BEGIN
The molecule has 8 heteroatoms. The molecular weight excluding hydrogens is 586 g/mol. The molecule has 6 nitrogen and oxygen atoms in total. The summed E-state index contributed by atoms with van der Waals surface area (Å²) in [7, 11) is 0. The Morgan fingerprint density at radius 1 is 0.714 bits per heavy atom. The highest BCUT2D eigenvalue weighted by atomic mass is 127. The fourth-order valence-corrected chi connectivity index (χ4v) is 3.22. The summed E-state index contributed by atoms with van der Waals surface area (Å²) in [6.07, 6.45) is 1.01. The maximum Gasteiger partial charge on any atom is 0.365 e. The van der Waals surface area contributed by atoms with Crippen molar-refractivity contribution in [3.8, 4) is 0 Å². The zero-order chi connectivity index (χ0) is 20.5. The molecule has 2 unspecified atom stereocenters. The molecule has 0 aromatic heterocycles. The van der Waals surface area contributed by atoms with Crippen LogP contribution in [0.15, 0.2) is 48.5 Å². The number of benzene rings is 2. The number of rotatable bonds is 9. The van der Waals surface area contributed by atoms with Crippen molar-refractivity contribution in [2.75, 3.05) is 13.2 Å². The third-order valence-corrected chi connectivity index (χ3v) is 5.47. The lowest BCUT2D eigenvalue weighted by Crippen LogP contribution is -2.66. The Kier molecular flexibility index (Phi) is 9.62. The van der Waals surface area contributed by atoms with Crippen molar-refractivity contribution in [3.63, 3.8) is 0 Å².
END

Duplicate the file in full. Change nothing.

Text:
The molecule has 8 heteroatoms. The molecular weight excluding hydrogens is 586 g/mol. The molecule has 6 nitrogen and oxygen atoms in total. The summed E-state index contributed by atoms with van der Waals surface area (Å²) in [7, 11) is 0. The Morgan fingerprint density at radius 1 is 0.714 bits per heavy atom. The highest BCUT2D eigenvalue weighted by atomic mass is 127. The fourth-order valence-corrected chi connectivity index (χ4v) is 3.22. The summed E-state index contributed by atoms with van der Waals surface area (Å²) in [6.07, 6.45) is 1.01. The maximum Gasteiger partial charge on any atom is 0.365 e. The van der Waals surface area contributed by atoms with Crippen molar-refractivity contribution in [3.8, 4) is 0 Å². The zero-order chi connectivity index (χ0) is 20.5. The molecule has 2 unspecified atom stereocenters. The molecule has 0 aromatic heterocycles. The van der Waals surface area contributed by atoms with Crippen LogP contribution in [0.15, 0.2) is 48.5 Å². The number of benzene rings is 2. The number of rotatable bonds is 9. The van der Waals surface area contributed by atoms with Crippen molar-refractivity contribution in [2.75, 3.05) is 13.2 Å². The third-order valence-corrected chi connectivity index (χ3v) is 5.47. The lowest BCUT2D eigenvalue weighted by Crippen LogP contribution is -2.66. The Kier molecular flexibility index (Phi) is 9.62. The van der Waals surface area contributed by atoms with Crippen molar-refractivity contribution in [3.63, 3.8) is 0 Å².